Web Development in Ruby : Middleware in Rack Apps

Objective


To learn about Middleware.

Discussion


Middleware is a general term for any program that serves to glue together two separate programs. It is the software that connects two separate applications and passes data between them. Alternatively, software that allows more than one application to share information seamlessly.

Rack filters allow on the fly transformations of payload and header information in both the request into a resource and the response from a resource.

A Rack application can transform the content of HTTP requests, responses and header information. They can modify or adapt the requests for a resource and modify and adapt responses from a resource.
Rack filters can intercept :

• The accessing of a resource before a request to it is invoked.
• The processing of the request for a resource before it is invoked.
• The modification of request headers and data by wrapping the request in customized versions of the request object.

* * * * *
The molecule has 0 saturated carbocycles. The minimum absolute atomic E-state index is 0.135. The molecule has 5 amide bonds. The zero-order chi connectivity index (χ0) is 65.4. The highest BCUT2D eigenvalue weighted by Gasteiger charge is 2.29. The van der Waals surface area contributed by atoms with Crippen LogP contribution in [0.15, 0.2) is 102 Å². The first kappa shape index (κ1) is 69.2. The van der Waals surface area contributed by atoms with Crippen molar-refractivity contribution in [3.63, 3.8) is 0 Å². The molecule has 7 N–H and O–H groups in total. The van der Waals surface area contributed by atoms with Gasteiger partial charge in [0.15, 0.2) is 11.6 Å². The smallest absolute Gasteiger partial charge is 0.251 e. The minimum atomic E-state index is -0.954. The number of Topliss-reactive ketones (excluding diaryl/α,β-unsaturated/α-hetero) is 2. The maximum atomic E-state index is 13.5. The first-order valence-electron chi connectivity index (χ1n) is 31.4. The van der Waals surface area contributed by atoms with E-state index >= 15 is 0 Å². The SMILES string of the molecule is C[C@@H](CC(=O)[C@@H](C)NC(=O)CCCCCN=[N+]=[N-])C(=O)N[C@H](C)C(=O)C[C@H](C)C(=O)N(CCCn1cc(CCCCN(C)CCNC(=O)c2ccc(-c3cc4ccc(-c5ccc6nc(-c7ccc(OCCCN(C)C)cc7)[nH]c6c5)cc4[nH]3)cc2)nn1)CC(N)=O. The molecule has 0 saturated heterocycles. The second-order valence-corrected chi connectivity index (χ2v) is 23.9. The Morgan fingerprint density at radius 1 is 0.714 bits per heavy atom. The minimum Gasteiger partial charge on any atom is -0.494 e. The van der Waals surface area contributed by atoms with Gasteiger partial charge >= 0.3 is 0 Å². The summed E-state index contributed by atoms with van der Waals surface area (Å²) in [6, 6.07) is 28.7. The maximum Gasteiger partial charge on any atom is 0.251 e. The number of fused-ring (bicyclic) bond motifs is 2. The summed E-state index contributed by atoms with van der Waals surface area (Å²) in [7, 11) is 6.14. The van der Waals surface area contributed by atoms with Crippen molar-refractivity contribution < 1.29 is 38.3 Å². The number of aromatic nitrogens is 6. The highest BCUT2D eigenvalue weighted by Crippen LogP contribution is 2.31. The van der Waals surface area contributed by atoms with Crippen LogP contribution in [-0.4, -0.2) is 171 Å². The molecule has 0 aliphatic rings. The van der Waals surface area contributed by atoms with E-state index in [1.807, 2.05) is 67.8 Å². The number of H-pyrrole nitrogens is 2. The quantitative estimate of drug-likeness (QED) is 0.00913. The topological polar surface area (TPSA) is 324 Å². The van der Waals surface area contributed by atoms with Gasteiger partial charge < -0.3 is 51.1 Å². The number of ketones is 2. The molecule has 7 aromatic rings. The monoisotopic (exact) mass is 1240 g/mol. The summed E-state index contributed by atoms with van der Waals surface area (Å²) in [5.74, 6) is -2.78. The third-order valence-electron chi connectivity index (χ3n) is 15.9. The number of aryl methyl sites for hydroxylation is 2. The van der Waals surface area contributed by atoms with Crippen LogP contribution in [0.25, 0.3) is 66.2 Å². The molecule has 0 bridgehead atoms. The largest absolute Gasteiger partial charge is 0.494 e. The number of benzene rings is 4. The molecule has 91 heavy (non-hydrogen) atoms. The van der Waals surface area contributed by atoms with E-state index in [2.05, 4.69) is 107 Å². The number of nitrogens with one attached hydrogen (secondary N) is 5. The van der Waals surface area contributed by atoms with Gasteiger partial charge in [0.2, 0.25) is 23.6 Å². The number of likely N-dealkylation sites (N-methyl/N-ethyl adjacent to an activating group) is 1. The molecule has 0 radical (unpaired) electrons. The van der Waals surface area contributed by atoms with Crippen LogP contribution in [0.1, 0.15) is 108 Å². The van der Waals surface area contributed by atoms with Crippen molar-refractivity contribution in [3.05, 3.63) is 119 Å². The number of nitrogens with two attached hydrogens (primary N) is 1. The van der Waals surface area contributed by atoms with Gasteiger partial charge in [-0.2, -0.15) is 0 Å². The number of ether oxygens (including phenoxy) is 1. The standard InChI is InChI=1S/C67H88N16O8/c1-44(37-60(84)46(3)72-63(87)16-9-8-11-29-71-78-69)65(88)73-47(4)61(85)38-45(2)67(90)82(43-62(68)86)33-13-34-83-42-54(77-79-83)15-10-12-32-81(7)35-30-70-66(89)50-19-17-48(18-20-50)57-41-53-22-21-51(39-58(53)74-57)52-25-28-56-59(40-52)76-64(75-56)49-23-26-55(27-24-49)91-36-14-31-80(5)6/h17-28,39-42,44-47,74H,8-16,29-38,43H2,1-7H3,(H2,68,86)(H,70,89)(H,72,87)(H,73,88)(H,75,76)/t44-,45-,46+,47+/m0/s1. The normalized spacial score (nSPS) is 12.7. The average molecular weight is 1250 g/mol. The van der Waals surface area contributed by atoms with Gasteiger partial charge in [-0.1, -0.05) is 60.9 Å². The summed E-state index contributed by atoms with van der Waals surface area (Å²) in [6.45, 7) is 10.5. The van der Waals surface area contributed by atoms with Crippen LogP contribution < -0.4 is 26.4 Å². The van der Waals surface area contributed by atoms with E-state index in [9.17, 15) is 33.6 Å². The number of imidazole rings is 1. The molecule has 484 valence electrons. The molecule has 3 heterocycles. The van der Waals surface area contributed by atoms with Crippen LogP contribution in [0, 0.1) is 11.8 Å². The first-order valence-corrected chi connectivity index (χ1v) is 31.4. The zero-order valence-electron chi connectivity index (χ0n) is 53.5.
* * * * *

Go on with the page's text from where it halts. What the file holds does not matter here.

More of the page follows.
• The modification of response headers and response data by providing customized versions of the response object.
• The interception of an invocation of a resource after its call. Here is some examples on how Rack filters could be used:
• Authentication
• Logging and auditing
• Image conversion
• Data compression
• Encryption
• Tokenizing
• Filters that trigger resource access events
• XSL/T filters that transform XML content
• MIME-type chain filters
• Caching
• Exception Handling

Examples of Rack Middleware that comes with Rack distribution:

Rack::Static - Handles fetching and returning static assets or caches
Rack::Session::Cookie - Handles your sessions via cookies
Rack::ShowExceptions - Catches any exceptions thrown in your app and returns a useful back-trace on the exception and many more.

Steps


Step 1

In a previous article we wrote the code that outputs header and footer for the content generated by the Rack app. Here it is reproduced again for your convenience: